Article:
Ah, December! Crisp weather, hot cocoa and White Christmas.
Some love it, others can’t wait for the holidays to be over. Whether you are a gingerbread addict, or dread Christmas Carols, you can’t deny that this time of the year is magical.
And I’m not just talking about the snow, the lights, the music and the food, nor about the supposedly giving spirit we should all be filled with (we should live by it all year round, indeed, but that’s another story).
For each and every one of us who celebrate it, Christmas means something different: spending quality time with family, travelling with friends, curling up in a cosy blanket in front of a fire after a hefty meal, wrapping presents and stuffing Christmas stockings, enrolling for a charity organisation, cooking and baking, volunteering at a shelter, diffusing delicious orange-y and cinnamon-y smells all over the house.
Scotland is no exception, but in Edinburgh, Christmas plays a very important part in shaping the city’s personality. Being a naturally picturesque metropolis, it doesn’t need much to upgrade its image, but for 7 weeks, starting in November, Edinburgh suits up to give you the most delightful and cheerful Christmas experience.
From St Andrew’s Square, walking long George Street, to Charlotte Square, coming down to Princes Street Gardens and moving up to the Grassmarket and the Castle in the Old Town, there’s plenty for everybody!
Shows, rides and attractions, fireworks, markets, concerts, ice skating: you just have to pick one! Or try them all, I’m not stopping you!
Edinburgh is a cosmopolitan city, so it makes perfect sense that not everyone celebrates Christmas in the same way or celebrate it to begin with.
Here, at ELA we have students from all over the world and it’s so interesting to learn about different holiday traditions.
Here’s what they shared with us:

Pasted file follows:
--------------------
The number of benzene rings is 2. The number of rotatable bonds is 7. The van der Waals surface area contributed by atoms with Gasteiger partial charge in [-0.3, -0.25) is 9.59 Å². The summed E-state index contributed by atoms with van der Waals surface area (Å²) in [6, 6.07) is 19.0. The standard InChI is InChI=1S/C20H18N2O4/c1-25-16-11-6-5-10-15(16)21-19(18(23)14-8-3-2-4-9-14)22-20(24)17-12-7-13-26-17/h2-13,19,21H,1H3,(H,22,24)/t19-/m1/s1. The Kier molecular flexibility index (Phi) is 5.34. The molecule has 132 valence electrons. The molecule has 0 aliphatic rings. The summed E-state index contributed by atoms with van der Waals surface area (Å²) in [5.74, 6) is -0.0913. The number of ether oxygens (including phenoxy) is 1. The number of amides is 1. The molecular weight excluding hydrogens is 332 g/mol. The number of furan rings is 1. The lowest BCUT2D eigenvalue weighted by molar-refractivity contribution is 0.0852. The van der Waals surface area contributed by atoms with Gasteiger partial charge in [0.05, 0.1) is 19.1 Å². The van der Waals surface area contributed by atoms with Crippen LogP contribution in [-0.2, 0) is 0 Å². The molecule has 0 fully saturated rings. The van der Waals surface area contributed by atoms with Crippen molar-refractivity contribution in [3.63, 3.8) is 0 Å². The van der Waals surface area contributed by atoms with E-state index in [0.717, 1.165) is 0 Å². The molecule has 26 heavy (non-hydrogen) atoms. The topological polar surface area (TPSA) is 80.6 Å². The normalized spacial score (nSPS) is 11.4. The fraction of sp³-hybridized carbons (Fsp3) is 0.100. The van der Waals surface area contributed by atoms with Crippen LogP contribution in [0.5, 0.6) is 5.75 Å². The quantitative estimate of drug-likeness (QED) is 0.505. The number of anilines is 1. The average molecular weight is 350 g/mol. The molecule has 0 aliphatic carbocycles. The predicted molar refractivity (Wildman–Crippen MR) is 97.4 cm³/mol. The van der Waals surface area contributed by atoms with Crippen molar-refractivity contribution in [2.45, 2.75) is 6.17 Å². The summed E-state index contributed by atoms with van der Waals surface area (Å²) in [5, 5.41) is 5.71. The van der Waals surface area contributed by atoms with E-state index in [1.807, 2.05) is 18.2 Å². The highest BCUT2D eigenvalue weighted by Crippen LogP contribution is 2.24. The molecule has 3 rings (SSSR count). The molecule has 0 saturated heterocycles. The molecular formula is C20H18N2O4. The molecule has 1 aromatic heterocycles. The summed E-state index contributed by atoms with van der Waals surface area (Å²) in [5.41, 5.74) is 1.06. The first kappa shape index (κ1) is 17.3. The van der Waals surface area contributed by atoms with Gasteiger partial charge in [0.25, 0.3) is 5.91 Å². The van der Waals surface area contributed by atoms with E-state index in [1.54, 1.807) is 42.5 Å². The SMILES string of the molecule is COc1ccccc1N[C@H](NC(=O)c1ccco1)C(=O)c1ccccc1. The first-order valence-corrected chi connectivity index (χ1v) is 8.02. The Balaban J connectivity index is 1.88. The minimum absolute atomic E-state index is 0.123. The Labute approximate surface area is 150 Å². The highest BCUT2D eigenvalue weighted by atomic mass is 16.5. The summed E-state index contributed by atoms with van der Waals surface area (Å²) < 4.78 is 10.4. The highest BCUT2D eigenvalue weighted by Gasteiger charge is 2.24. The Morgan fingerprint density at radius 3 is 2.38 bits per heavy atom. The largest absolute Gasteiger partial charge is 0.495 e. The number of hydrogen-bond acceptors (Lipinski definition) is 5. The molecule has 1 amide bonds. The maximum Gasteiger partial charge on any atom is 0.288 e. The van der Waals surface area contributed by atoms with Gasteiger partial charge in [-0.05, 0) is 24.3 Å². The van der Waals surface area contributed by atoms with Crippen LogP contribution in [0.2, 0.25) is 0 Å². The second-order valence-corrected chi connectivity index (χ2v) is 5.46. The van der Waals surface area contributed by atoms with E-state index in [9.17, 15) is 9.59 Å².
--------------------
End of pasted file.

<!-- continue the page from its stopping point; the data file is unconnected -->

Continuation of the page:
“We celebrate Christmas Eve, on 24 December, and we usually have turkey for dinner!”
“My country’s tradition is to celebrate the New Year, on 7 January: that’s when we exchange gifts and presents.”
“My friends and family are used to celebrate Christmas by going out for lunch or dinner. We like to party and have fun outdoors and in restaurants, rather than staying at home.”
-Thomas, Hong Kong
“We usually have a large meal for lunch on Christmas Day. We exchange presents and spend the day with our families. New Year’s Eve is celebrated with friends.”
If you are still not convinced about celebrating Christmas, hey, no pressure! Christmas comes but once a year, though, so go with the flow, have some Christmas pudding now that you have the chance!
Grab some potatoes or sprouts (if you are one of those people), and some pie, sit back, relax, and enjoy Home Alone (for the billionth time), or The Grinch, if that’s more like you!
Nevertheless, what really dwells in Edinburghers’ heart is New Year’s Eve or, as they call it, Hogmanay.
Edinburgh is not only the capital of Scotland but is also the top cultural and creative city of its size in Europe! It comes to no surprise, then, that the city teems with festivals of all sorts and diverse cultural projects every month of the year.
In December, though, Edinburgh’s Hogmanay attracts thousands of tourists every year.
Second only to August’s Fringe Festival, this heartfelt celebration comprises several customs, such as First-Footing, which involves friends or family members going to each other’s houses with a gift of whisky and sometimes a lump of coal.
In the long run, Christmas has reached all four corners of the world, even if it’s not religiously celebrated. Every Celebration has the power of bringing people together, family and friends, and Edinburgh’s Christmas is no exception in doing so.
This wonderful and joyous city is ready to welcome you to a once-in-a-life experience you won’t find anywhere else and that you will remember forever.